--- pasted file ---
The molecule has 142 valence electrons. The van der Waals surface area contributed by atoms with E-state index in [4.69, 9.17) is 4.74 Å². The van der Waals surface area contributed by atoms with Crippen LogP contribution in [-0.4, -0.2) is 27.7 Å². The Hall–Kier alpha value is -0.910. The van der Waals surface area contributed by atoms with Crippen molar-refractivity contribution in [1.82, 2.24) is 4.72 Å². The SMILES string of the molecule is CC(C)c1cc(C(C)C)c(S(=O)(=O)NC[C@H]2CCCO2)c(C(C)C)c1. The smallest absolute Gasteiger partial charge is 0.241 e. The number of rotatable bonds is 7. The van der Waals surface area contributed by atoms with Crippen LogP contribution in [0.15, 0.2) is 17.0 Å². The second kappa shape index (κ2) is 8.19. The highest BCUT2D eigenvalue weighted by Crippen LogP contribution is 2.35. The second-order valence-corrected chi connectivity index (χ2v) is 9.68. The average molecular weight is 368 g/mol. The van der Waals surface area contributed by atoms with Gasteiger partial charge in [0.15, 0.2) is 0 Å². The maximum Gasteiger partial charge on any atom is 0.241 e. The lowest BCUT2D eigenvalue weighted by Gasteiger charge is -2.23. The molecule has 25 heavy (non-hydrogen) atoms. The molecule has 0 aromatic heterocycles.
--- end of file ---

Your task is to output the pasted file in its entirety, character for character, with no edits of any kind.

The molecule has 142 valence electrons. The van der Waals surface area contributed by atoms with E-state index in [4.69, 9.17) is 4.74 Å². The van der Waals surface area contributed by atoms with Crippen LogP contribution in [-0.4, -0.2) is 27.7 Å². The Hall–Kier alpha value is -0.910. The van der Waals surface area contributed by atoms with Crippen molar-refractivity contribution in [1.82, 2.24) is 4.72 Å². The SMILES string of the molecule is CC(C)c1cc(C(C)C)c(S(=O)(=O)NC[C@H]2CCCO2)c(C(C)C)c1. The smallest absolute Gasteiger partial charge is 0.241 e. The number of rotatable bonds is 7. The van der Waals surface area contributed by atoms with Crippen LogP contribution in [0.15, 0.2) is 17.0 Å². The second kappa shape index (κ2) is 8.19. The highest BCUT2D eigenvalue weighted by Crippen LogP contribution is 2.35. The second-order valence-corrected chi connectivity index (χ2v) is 9.68. The average molecular weight is 368 g/mol. The van der Waals surface area contributed by atoms with Gasteiger partial charge in [0.15, 0.2) is 0 Å². The maximum Gasteiger partial charge on any atom is 0.241 e. The lowest BCUT2D eigenvalue weighted by Gasteiger charge is -2.23. The molecule has 25 heavy (non-hydrogen) atoms. The molecule has 0 aromatic heterocycles.